This is an information package in Finland-Swedish Sign Language and in Swedish, English and Finnish. The package is aimed primarily at Deaf signers who want basic information on what to consider when collecting sign language video material for language research. The information package is based on Karin Hoyer’s article ”Teckenspråk och datainsamling – metoder och utmaningar” (Sign language and data collection – methods and challenges) from 2012, but during the work process we have taken the liberty to select certain parts of the original text and modify them to create our final product.
If you do a library or Internet search, you will probably find many guides and manuals that provide data collection tips for research. So why did we produce an information package like this? We have several reasons. First, the major proportion of all research-related literature is comprised of written texts, often in a language that can seem incomprehensible even to a native user. Finding the same information in sign language is extremely rare. Second, the literature deals mostly with the collection of data in written or spoken languages and seldom with the collection of data in sign language. Third, the little information that can be found in sign language is often translated from written languages. It is common in these translations for the source text to shine through in a way that makes them difficult to understand for a Deaf target audience. Fourth, an information package like this has never existed before in the severely endangered Finland-Swedish Sign Language.
With this information package, we want to reduce the gap between language research and the "common Deaf person". By explaining the principles of data collection in an accessible way and in sign language, we simply want to make the Deaf to be more involved in the study of their own language. Although the information package is based on a written text, we have placed great emphasis on distancing ourselves from the Swedish text and making the sign language text an independent product used as an equivalent to the mother tongue. This means that the written and signed versions are not identical. Among other things, more concepts are explained through examples in the sign language version, and the goal is to do this not only in a colloquial manner but clearly.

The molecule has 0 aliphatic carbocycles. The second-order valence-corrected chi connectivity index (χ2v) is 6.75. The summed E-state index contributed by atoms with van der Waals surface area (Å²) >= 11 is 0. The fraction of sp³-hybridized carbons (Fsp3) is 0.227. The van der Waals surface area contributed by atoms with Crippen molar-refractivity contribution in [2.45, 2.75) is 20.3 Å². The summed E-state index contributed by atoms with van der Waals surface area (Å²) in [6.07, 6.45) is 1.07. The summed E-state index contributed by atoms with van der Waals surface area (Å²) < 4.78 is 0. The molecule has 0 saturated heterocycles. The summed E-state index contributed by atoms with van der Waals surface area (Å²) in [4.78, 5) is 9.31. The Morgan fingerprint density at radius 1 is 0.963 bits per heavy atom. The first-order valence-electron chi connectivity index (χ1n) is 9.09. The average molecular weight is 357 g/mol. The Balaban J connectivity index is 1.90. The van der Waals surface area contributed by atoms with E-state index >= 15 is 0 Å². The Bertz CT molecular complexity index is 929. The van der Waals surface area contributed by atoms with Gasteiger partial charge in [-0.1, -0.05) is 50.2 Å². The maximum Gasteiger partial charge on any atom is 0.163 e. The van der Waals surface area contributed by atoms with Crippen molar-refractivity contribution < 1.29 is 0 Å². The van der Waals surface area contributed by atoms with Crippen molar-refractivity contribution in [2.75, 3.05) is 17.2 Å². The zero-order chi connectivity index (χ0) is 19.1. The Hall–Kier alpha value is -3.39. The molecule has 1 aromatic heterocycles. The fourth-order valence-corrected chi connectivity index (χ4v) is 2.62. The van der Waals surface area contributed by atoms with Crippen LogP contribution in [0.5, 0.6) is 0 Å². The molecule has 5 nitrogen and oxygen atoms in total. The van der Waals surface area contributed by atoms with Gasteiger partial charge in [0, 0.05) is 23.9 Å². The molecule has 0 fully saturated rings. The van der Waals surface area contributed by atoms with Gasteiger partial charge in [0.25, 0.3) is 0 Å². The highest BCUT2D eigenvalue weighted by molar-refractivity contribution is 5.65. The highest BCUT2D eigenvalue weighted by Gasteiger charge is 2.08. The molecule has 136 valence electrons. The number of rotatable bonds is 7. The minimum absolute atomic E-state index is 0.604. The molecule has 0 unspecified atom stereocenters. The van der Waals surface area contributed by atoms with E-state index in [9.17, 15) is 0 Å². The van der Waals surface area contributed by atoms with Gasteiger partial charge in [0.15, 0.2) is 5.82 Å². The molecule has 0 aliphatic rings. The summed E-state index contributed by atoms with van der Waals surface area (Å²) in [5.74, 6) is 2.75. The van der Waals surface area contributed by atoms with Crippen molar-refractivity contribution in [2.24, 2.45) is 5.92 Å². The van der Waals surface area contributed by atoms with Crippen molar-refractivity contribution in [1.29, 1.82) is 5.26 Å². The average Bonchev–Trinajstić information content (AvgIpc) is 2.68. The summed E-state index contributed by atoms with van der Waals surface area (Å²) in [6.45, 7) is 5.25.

In addition to helping make language research more accessible to a Deaf target group, we also want to work against Deaf people being temporarily hired in research projects without them knowing why they are encouraged to act in a certain way. We also hope that a growing language interest in the long term will provide more opportunities for sign language studies and for increased research in the sign languages in general as well as in the Finland-Swedish Sign Language in particular. Last but not the least, we want to show that no language is too small or threatened to raise a discussion about language and language research.
To take part in the information package, no special prior knowledge is required – just an interest in languages. Good luck!
Helsinki 13 September 2017,
Maria Andersson-Koski and Janne Kankkonen
To study the sign language you need material that is filmed. This is needed for the language analysis.
The analysis requires you to view the video clip countless number of times to be really sure how the person signs.